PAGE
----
Barton Eyes News Probe


CBS News anchorman Dan Rather usually travels with a camera crew.

On his next visit to Capitol Hill, don’t be surprised to see him traveling with counsel.

Reacting to problems at CBS News over Rather’s 60 Minutes Wednesday broadcast of allegedly forged documents damaging to President Bush’s Vietnam-era military record, House Energy and Commerce Committee chairman Joe Barton (R-Texas) last week said he’s considering hearings to examine broadcast newsgathering methods and internal controls to prevent false reporting.


Barton — who said any hearing would occur after the Nov. 2 presidential election — has not decided whether or not to haul Rather and other network-news big shots before his panel for the same grilling network executives received for faulty calls on election night in November 2000.

“I’m not going to tell you how we are going to do it, but it’s going to be fair and balanced,” Barton said last Tuesday in luncheon remarks to the Association of Maximum Service Television, a broadcast-engineering trade group.

Barton said he was concerned the problems at CBS News were indicative of a general decline in broadcast standards and practices that could result in a reduction of free-speech protections for the media.

“It’s just a legitimate concern that because the way things have evolved, I personally don’t see the same standards of authentication of what goes on the air that we had at one time and, to some extent, that we still have in the print media because of all the safeguards,” he added.

Barton recently rejected calls for an immediate probe of CBS News’s reporting on Bush’s military history 30 years ago, saying that he didn’t want to plunge into a divisive issue just weeks before the election. But he said a hearing after the election would be appropriate.

“I think the basic decision of the committee and the Congress to stay out of it was the right decision,” he added. “Having said that, once the election is over, there are some real issues there.”

A CBS spokesman declined to comment on Barton’s remarks. But Barton’s interest in probing TV-news standards was attacked by others as an attempt by government to intimidate the media.

“Congress must resist the temptation to sit in judgment of media performance precisely because public officials are armed with the coercive power of government,” said Adam Thierer, director of telecommunications studies at the Cato Institute, a libertarian think tank in Washington, D.C.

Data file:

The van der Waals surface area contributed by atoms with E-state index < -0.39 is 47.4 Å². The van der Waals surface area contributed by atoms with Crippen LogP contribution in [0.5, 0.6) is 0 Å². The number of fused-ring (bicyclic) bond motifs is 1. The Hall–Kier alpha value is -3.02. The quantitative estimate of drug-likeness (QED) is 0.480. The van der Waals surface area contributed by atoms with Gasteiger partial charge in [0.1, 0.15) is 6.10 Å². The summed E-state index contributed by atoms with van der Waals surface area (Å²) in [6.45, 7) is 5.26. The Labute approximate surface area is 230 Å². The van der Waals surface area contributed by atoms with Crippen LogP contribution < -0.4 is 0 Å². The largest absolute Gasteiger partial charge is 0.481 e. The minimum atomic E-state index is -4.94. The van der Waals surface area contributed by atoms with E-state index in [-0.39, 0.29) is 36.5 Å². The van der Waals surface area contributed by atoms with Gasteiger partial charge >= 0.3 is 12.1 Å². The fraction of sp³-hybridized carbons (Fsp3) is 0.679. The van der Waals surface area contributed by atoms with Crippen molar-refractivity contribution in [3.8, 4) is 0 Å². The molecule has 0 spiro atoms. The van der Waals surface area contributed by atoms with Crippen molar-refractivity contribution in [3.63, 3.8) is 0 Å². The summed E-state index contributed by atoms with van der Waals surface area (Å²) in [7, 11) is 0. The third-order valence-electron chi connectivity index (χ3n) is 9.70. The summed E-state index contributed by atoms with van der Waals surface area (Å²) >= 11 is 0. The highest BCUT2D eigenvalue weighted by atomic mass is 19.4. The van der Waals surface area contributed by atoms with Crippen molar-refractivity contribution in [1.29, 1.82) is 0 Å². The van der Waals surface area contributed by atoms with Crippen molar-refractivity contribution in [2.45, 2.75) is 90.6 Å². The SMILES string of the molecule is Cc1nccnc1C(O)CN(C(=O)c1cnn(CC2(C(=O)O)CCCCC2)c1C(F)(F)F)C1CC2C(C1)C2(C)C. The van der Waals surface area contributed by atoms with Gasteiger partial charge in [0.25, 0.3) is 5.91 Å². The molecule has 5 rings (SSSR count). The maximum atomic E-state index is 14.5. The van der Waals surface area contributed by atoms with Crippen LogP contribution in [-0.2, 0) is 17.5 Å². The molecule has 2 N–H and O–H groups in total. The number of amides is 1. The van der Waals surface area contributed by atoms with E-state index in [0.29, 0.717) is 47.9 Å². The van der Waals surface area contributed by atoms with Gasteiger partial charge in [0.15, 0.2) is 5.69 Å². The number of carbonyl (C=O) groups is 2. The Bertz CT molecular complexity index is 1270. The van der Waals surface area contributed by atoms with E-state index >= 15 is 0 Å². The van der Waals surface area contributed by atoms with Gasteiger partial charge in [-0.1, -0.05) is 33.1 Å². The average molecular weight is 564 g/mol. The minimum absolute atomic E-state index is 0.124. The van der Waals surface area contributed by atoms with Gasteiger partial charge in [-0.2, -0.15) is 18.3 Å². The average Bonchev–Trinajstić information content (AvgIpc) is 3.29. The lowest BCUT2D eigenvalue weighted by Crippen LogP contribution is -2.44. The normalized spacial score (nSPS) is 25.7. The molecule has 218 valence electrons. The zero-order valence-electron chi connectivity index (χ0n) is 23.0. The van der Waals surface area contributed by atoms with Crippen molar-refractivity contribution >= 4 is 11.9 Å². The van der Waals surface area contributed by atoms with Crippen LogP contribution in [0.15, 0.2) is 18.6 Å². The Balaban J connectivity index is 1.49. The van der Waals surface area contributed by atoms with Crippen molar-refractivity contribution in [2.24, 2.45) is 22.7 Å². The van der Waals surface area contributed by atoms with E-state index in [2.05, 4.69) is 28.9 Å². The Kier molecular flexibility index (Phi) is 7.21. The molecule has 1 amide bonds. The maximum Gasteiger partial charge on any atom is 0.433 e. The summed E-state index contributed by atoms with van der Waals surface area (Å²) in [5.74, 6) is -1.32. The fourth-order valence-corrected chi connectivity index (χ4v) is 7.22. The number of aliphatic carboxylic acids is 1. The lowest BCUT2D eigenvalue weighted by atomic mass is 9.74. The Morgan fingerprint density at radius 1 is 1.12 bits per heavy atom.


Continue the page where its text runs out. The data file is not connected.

Barton’s panel oversees the broadcasting, cable and satellite industries and authorizes funding of the Federal Communications Commission, which regulates broadcast licensees.

If the Democrats regain power in the House, Barton would not have authority to call a hearing when the new Congress returns in January. He might be able to hold a hearing if Congress returns after the Nov. 2 election for a lame-duck session.

The controversy erupted when Rather reported on Bush’s National Guard service during the Sept. 8 broadcast of 60 Minutes.

Rather relied on memos that were quickly called forgeries by people knowledgeable about typefaces who posted their concerns on Internet Web logs, or blogs. They said the documents were not written on a 1970s typewriter but on a modern computer.

Rather strongly defended the broadcast for several days, but CBS News eventually acknowledged that it could not authenticate the records.

Rather and CBS News, thrown into a credibility crisis, apologized. Former U.S. Attorney General Dick Thornburgh and former Associated Press chief executive Louis Boccardi were named to head an investigation into what went wrong.


Barton indicated hearings would focus on reporting methods and safeguards to prevent dubious stories from reaching the air.

“How you guys do it is up to you, but it is a legitimate hearing for the people of this country, through their delegated representatives, which is the Congress of the United States, to see how you do it,” Barton said. “Does NBC do it differently than CBS? Does Fox [News Channel] do it differently? Does [Cable News Network]?”

Barton said he had no plans to “reinvent journalism ethics or whatever.”